Laloux stated that integral-level organizations (or “Teal organizations,” as he calls them, following Ken Wilber’s color scheme) are not concerned with competition. When I originally read this in his book I balked, so I was keen to ask him about it. Answering my question during the breakout session, he explained that when a company is truly mission-driven, forwarding the mission is its primary concern, even at the expense of preserving itself as an organization. Laloux used the example of a government funded, self-managing Dutch nursing company that provides free consulting to its competitors to help them adopt its best practices and imitate their success. According to this “Teal cooperation strategy,” when this nursing company selflessly helps its competitors get bigger and better, the company can then in turn borrow these improvements from its competitors, forwarding its larger mission of improved healthcare for everyone.
However, while I agreed that this strategy of unconditional cooperation is noble and worth pursuing in certain circumstances, I suggested that the value-creating capacity of cooperation is ultimately tied together with competition in an interdependent polarity. That is, when competition and cooperation work together in a mutually correcting relationship that provides for both challenge and support, the value-creating potential of both poles of this polarity are maximized. In business, competition drives excellence and prevents organizations from devolving into complacent bureaucracies. So if Teal organizations eschew any competitive motivation, not only will they be less dynamic and effective, they will fail to adequately serve their stakeholders, which include not only shareholders, but also employees, suppliers, the community, and the environment.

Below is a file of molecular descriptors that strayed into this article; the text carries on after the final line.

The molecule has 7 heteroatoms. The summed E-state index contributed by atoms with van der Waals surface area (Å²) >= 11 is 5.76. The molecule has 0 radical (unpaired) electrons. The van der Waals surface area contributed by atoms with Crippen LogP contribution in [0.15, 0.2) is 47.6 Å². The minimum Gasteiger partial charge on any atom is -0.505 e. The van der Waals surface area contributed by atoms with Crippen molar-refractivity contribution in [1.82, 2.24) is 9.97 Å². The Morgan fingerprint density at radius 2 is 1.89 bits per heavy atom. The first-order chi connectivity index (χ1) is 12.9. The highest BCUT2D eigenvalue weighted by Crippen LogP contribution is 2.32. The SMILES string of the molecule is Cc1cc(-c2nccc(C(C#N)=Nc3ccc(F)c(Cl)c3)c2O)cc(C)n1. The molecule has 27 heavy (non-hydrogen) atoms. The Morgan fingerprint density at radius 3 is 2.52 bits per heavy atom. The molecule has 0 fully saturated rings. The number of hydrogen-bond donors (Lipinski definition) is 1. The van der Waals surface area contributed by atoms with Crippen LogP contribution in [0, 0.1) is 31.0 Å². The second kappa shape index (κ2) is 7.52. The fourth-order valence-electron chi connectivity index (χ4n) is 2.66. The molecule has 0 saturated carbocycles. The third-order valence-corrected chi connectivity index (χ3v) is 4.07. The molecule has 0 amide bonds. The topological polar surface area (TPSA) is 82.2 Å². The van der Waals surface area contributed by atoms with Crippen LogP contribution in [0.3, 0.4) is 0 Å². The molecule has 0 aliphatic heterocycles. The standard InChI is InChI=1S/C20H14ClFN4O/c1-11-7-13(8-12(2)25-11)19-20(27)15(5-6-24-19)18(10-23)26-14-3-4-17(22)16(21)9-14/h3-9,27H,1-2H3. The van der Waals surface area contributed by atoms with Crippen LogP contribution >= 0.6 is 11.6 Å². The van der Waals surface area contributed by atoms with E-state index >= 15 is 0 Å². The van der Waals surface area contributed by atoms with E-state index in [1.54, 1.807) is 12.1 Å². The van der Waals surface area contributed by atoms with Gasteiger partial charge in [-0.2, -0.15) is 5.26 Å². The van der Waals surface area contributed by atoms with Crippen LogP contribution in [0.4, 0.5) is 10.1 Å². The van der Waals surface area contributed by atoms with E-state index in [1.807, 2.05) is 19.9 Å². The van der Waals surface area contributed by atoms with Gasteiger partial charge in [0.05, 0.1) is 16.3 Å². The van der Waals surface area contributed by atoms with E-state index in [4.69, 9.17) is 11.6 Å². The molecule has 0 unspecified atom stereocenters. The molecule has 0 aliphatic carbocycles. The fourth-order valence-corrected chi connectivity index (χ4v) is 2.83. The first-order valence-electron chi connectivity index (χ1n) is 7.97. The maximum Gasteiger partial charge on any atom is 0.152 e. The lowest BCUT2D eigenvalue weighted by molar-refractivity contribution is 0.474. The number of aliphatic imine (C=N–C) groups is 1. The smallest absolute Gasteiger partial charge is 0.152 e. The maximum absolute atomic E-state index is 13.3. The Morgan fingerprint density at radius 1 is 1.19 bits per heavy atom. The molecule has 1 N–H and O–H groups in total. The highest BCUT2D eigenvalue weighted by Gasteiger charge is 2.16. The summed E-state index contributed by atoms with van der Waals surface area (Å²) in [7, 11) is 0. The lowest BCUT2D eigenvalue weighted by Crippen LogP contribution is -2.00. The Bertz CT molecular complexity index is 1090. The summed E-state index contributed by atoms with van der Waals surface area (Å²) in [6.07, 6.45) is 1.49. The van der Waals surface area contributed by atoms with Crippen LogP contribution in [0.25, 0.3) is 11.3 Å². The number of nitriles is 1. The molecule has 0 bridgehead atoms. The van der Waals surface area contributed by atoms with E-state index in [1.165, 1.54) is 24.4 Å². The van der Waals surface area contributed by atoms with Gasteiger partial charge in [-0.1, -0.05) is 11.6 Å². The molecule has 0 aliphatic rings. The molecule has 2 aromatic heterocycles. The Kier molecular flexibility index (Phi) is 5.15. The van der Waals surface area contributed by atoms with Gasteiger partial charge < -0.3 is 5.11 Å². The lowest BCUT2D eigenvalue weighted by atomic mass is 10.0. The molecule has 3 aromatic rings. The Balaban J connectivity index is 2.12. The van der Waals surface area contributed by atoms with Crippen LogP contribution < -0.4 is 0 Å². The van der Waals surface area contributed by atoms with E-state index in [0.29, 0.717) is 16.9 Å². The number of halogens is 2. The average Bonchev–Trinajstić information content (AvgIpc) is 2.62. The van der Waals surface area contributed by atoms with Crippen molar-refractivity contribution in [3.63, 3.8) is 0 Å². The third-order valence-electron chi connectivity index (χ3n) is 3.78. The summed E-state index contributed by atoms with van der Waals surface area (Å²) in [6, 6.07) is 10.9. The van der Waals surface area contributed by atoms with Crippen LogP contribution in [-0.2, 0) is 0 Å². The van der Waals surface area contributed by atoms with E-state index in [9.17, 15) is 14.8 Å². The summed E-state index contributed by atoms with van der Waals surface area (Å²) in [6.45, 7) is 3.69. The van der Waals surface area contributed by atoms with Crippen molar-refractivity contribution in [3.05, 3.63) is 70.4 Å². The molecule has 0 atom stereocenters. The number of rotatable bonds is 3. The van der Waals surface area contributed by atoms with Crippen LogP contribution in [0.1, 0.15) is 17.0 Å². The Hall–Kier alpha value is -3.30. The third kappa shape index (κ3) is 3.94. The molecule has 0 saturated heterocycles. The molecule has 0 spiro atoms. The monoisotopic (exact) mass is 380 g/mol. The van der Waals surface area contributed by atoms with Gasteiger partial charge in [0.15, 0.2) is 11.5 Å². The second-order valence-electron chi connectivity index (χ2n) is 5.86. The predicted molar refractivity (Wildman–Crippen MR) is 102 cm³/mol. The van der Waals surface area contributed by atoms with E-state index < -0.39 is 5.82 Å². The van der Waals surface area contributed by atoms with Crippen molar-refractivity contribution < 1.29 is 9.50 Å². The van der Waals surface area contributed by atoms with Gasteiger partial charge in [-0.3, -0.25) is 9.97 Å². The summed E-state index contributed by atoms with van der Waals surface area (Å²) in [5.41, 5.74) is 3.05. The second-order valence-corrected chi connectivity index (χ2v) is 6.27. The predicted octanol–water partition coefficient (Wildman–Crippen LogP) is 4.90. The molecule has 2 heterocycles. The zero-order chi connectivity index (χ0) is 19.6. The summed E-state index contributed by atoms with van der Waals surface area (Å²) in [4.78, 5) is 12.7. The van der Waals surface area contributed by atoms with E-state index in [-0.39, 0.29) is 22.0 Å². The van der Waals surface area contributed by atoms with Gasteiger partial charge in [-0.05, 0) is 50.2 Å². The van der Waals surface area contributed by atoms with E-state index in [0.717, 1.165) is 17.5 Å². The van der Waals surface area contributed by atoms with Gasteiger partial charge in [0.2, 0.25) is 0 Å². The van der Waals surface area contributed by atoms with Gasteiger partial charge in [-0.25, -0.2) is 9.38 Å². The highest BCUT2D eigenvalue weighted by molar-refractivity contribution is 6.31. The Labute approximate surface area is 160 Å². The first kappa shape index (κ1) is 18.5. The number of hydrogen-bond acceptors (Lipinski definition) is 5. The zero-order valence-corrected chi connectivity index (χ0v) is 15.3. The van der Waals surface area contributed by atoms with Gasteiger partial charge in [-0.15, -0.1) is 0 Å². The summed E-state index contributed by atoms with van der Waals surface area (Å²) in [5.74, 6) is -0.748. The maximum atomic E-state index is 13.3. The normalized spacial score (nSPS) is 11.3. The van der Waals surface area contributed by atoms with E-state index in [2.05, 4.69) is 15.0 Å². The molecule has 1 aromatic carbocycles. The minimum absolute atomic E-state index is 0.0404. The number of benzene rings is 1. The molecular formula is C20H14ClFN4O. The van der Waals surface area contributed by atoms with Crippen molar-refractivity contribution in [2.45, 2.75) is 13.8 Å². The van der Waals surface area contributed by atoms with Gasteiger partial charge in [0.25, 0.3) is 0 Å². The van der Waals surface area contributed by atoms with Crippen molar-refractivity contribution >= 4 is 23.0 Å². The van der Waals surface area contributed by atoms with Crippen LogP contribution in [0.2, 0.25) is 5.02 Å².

Beyond my critique of Laloux’s failure to recognize or incorporate the value-creating polarity of competition and cooperation into his description of Teal organizations, others pointed out that a truly integral-level organization should be flexible enough to employ different management structures in different situations, rather than seeing self-managing teams as the only way to go. As my colleagues and I discussed the presentation afterwards, we agreed that Laloux’s emphasis on cooperation, to the relative exclusion of competition, was essentially an expression of the progressive postmodern values frame. Indeed, healthy competition is an indispensable aspect of the “heroic spirit of business” that has improved our world immensely. And while business overall certainly needs to become more conscious, in order to improve it we need to clearly recognize its strengths as well as its weaknesses.